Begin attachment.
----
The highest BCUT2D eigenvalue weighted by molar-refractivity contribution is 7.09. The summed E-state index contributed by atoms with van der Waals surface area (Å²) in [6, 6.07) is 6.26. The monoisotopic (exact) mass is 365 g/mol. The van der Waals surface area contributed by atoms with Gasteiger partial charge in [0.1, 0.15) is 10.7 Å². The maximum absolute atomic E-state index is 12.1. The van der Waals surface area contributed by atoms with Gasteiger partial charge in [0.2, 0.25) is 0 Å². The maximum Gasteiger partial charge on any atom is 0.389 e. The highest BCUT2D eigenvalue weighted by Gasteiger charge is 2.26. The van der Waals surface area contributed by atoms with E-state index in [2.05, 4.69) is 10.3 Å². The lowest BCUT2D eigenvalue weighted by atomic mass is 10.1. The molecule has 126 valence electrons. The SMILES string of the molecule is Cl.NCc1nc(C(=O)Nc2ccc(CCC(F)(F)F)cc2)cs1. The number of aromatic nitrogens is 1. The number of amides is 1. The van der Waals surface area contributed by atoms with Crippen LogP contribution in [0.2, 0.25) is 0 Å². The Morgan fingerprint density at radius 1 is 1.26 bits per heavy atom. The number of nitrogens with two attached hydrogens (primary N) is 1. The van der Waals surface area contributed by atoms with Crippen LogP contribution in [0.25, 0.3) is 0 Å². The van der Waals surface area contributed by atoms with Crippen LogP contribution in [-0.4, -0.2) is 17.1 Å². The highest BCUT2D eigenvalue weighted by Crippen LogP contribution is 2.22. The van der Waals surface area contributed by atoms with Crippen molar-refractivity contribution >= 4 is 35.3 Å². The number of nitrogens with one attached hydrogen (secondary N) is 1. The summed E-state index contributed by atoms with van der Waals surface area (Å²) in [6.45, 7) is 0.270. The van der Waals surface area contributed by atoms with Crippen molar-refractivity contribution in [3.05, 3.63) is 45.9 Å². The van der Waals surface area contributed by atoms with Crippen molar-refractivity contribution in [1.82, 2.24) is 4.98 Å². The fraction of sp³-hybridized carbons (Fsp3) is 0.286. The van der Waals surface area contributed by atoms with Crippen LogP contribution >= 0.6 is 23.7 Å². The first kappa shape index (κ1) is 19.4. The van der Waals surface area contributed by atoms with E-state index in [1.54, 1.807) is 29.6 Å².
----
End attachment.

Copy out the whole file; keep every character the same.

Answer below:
The highest BCUT2D eigenvalue weighted by molar-refractivity contribution is 7.09. The summed E-state index contributed by atoms with van der Waals surface area (Å²) in [6, 6.07) is 6.26. The monoisotopic (exact) mass is 365 g/mol. The van der Waals surface area contributed by atoms with Gasteiger partial charge in [0.1, 0.15) is 10.7 Å². The maximum absolute atomic E-state index is 12.1. The van der Waals surface area contributed by atoms with Gasteiger partial charge in [0.2, 0.25) is 0 Å². The maximum Gasteiger partial charge on any atom is 0.389 e. The highest BCUT2D eigenvalue weighted by Gasteiger charge is 2.26. The van der Waals surface area contributed by atoms with E-state index in [2.05, 4.69) is 10.3 Å². The lowest BCUT2D eigenvalue weighted by atomic mass is 10.1. The molecule has 126 valence electrons. The SMILES string of the molecule is Cl.NCc1nc(C(=O)Nc2ccc(CCC(F)(F)F)cc2)cs1. The number of aromatic nitrogens is 1. The number of amides is 1. The van der Waals surface area contributed by atoms with Crippen LogP contribution in [0.2, 0.25) is 0 Å². The Morgan fingerprint density at radius 1 is 1.26 bits per heavy atom. The number of nitrogens with two attached hydrogens (primary N) is 1. The van der Waals surface area contributed by atoms with Crippen LogP contribution in [0.25, 0.3) is 0 Å². The van der Waals surface area contributed by atoms with Crippen LogP contribution in [-0.4, -0.2) is 17.1 Å². The highest BCUT2D eigenvalue weighted by Crippen LogP contribution is 2.22. The van der Waals surface area contributed by atoms with Crippen molar-refractivity contribution >= 4 is 35.3 Å². The number of nitrogens with one attached hydrogen (secondary N) is 1. The summed E-state index contributed by atoms with van der Waals surface area (Å²) in [6.45, 7) is 0.270. The van der Waals surface area contributed by atoms with Crippen molar-refractivity contribution in [3.05, 3.63) is 45.9 Å². The van der Waals surface area contributed by atoms with Crippen molar-refractivity contribution in [1.82, 2.24) is 4.98 Å². The fraction of sp³-hybridized carbons (Fsp3) is 0.286. The van der Waals surface area contributed by atoms with Crippen LogP contribution >= 0.6 is 23.7 Å². The first kappa shape index (κ1) is 19.4. The van der Waals surface area contributed by atoms with E-state index in [1.54, 1.807) is 29.6 Å².